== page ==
I also mentioned that you'll want to look into how the manufacturer handles the loading of new maps; be it other countries or just their updated maps themselves. I see a lot of nice looking GPS units starting to hit the market from smaller manufacturers with sub-$100 price tags. As nice as these look to the eye, they lack the ability to do any kind of map updates or installations past what they come with. I guess these are throw-away GPS’s? I always recommend spending the extra few dollars to go with a company who's maps can at least be updated, or other maps added.
Put a little research into a few GPS units that are of interest to you before rushing out to buy or at least make sure the store has a live-demo of several units that you can try firsthand before buying. Make sure to ask the important questions like “Can I update the maps or buy additional country's maps?” because with such a wide price range out there for GPS units there is also a wide range of good units and crap units. Of course, enjoy the new unit you buy and the doors it will open for you when you're in those areas and cities you simply don't know as well as home!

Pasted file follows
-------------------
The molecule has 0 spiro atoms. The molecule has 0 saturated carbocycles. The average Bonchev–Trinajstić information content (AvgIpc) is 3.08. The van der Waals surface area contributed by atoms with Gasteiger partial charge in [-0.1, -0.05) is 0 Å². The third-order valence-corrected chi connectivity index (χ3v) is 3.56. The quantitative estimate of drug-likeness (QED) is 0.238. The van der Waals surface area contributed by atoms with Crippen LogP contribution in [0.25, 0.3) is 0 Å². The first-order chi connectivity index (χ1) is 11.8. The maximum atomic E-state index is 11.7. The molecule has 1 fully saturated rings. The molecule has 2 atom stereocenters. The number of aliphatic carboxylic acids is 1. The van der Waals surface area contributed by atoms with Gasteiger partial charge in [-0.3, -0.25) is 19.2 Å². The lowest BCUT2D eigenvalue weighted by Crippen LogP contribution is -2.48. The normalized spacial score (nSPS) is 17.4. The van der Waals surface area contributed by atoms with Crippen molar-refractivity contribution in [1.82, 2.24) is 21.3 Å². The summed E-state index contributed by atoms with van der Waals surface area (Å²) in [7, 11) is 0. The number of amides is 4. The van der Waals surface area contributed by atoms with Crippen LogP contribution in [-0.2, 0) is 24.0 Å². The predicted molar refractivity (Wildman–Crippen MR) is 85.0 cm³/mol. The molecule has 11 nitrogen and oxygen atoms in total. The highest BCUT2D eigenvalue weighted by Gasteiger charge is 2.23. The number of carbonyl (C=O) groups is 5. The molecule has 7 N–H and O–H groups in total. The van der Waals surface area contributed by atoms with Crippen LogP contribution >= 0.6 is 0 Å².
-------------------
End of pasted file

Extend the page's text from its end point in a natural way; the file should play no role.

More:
Author: Steve BlackwellClose